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What Retrovir is and what it is used for
Retrovir is used to treat HIV (human immunodeficiency virus) infection. The active ingredient in Retrovir is zidovudine. Retrovir is a type of medicine known as an antiretroviral. It belongs to a group of medicines called nucleoside analogue reverse transcriptase inhibitors (NRTIs). Retrovir does not get rid of HIV infection; it reduces the amount of virus in your body, and keeps it at a low level. Retrovir also increases the CD4 cell count in your blood. CD4 cells are a type of white blood cells that are important in helping your body to fight infection. Retrovir is used, in combination with other medicines (‘combination therapy’), to treat HIV in adults and children. To control your HIV infection, and to stop your illness getting worse, you must keep taking all your medicines. If you’re pregnant, your doctor may want you to take Retrovir, to help prevent you passing HIV on to your unborn baby. After the birth, your baby may be given Retrovir to help prevent it from getting infected with HIV. HIV infection is spread by sexual contact with someone who’s got the infection, or by transfer of infected blood (for example, by sharing injection needles).
How to take Retrovir
Your doctor will give you this medicine by infusing it into a vein (a drip). It is diluted before use and is given slowly over a one-hour period. It is usually only given for short periods of time (up to 2 weeks) while you or your child are unable to take Retrovir by mouth. How much Retrovir will you be given? Adults and adolescents over 12 years old: The dose of Retrovir you receive will depend on your weight. The usual dose is 1 mg or 2 mg for each kg of bodyweight every four hours. Children: Your doctor will decide on the correct dose of Retrovir for your child, depending on the size of the child. Pregnancy, childbirth and newborn babies: You should not normally take Retrovir during the first 14 weeks of your pregnancy. After week 14, the usual dose is 500 mg given as 100 mg five times per day taken by mouth each day until you start to go into labour. During the labour and birth, your doctor may give you injections of Retrovir, until your baby’s umbilical cord has been clamped. Your newborn baby may also be given Retrovir to help prevent it from getting infected with HIV. People with kidney or liver problems: If you have severe kidney or liver problems, you may be given a lower dose of Retrovir, depending on how well your kidneys or liver are working. Ask your doctor or pharmacist for advice.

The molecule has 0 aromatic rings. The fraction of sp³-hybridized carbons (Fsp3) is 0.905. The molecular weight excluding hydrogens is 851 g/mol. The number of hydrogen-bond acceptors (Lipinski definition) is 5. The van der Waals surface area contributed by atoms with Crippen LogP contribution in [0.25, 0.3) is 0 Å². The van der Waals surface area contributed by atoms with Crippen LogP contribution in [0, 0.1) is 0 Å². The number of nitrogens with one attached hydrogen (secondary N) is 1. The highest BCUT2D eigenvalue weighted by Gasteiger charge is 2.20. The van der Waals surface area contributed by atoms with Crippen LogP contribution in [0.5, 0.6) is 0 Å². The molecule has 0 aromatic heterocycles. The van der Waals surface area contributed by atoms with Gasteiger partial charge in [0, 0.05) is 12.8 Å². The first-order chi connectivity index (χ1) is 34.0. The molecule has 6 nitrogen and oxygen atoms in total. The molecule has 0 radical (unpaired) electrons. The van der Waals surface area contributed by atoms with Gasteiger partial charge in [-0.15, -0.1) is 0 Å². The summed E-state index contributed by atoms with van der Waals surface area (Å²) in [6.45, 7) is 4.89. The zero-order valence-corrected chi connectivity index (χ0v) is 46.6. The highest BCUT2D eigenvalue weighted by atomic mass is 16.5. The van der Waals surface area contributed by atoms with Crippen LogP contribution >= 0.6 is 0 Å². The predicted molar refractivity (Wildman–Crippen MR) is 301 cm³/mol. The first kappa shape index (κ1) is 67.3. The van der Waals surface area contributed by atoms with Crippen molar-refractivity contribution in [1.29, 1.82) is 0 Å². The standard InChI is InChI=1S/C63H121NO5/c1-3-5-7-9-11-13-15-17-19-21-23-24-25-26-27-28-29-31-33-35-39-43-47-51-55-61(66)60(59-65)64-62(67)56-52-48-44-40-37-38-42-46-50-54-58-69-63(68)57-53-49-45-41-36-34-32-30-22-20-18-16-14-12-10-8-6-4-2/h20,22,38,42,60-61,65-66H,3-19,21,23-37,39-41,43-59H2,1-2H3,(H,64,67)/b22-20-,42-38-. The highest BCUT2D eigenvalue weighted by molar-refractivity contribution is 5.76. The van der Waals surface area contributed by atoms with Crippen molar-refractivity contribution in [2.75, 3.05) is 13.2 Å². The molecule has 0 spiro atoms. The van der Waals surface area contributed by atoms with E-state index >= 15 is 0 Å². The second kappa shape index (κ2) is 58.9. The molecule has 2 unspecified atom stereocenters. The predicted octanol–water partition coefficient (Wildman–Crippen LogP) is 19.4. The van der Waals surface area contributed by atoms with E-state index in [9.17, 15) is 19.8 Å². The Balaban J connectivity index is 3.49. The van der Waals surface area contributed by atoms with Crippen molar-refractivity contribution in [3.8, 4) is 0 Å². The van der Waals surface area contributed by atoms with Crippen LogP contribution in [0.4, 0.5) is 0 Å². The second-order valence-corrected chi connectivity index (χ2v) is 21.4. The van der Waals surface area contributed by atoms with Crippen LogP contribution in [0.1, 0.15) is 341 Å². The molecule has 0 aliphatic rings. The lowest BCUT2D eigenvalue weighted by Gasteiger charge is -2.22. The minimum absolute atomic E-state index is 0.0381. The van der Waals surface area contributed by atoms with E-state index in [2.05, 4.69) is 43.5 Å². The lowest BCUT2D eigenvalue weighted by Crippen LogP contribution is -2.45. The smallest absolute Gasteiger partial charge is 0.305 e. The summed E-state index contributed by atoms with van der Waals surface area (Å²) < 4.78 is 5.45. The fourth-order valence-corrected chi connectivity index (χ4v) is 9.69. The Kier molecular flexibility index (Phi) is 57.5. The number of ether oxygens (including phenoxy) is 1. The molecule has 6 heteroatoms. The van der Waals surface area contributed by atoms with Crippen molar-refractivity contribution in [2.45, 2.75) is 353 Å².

Possible side effects
Possible side effects During HIV therapy there may be an increase in weight and in levels of blood lipids and glucose. This is partly linked to restored health and life style, and in the case of blood lipids sometimes to the HIV medicines themselves. Your doctor will test for these changes. Treatment with zidovudine (Retrovir) often causes a loss of fat from legs, arms and face (lipoatrophy). This loss of body fat has been shown to be not fully reversible after discontinuation of zidovudine. Your doctor should monitor for signs of lipoatrophy. Tell your doctor if you notice any loss of fat from your legs, arms, and face. When these signs occur, Retrovir should be stopped and your HIV treatment changed. Like all medicines, this medicine can cause side effects, but not everyone gets them. Some side effects may show up in your blood tests, and may not appear until 4 to 6 weeks after you start taking Retrovir. If you get any of these effects, and if they are severe, your doctor may advise you to stop taking Retrovir. As well as the effects listed below, other conditions can develop during combination therapy for HIV. It is important to read the information in ‘Other possible side effects of combination therapy for HIV’. 5
Very common side effects These may affect more than 1 in 10 people taking Retrovir:
• feeling sick (nausea).
Common side effects These may affect up to 1 in 10 people taking Retrovir:
• being sick (vomiting)
• stomach pains
• feeling dizzy
• aching muscles
• generally feeling unwell.
Common side effects that may show up in your blood tests are:
• a low red blood cell count (anaemia) or low white blood cell count (neutropenia or leucopenia)
• an increase in the level of liver enzymes
• an increased amount in the blood of bilirubin (a substance produced in the liver) which may make your skin appear yellow.
Uncommon side effects These may affect up to 1 in 100 people taking Retrovir:
• skin rash (red, raised or itchy skin)
• feeling breathless
• fever (high temperature)
• general aches and pains
• wind (flatulence)
Uncommon side effects that may show up in your blood tests are:
• a decrease in the number of cells involved in blood clotting (thrombocytopenia), or in all kinds of blood cells (pancytopenia).
Rare side effects These may affect up to 1 in 1000 people taking Retrovir:
• lactic acidosis (excess lactic acid in the blood; see the next section, ‘Other possible side effects of combination therapy for HIV’)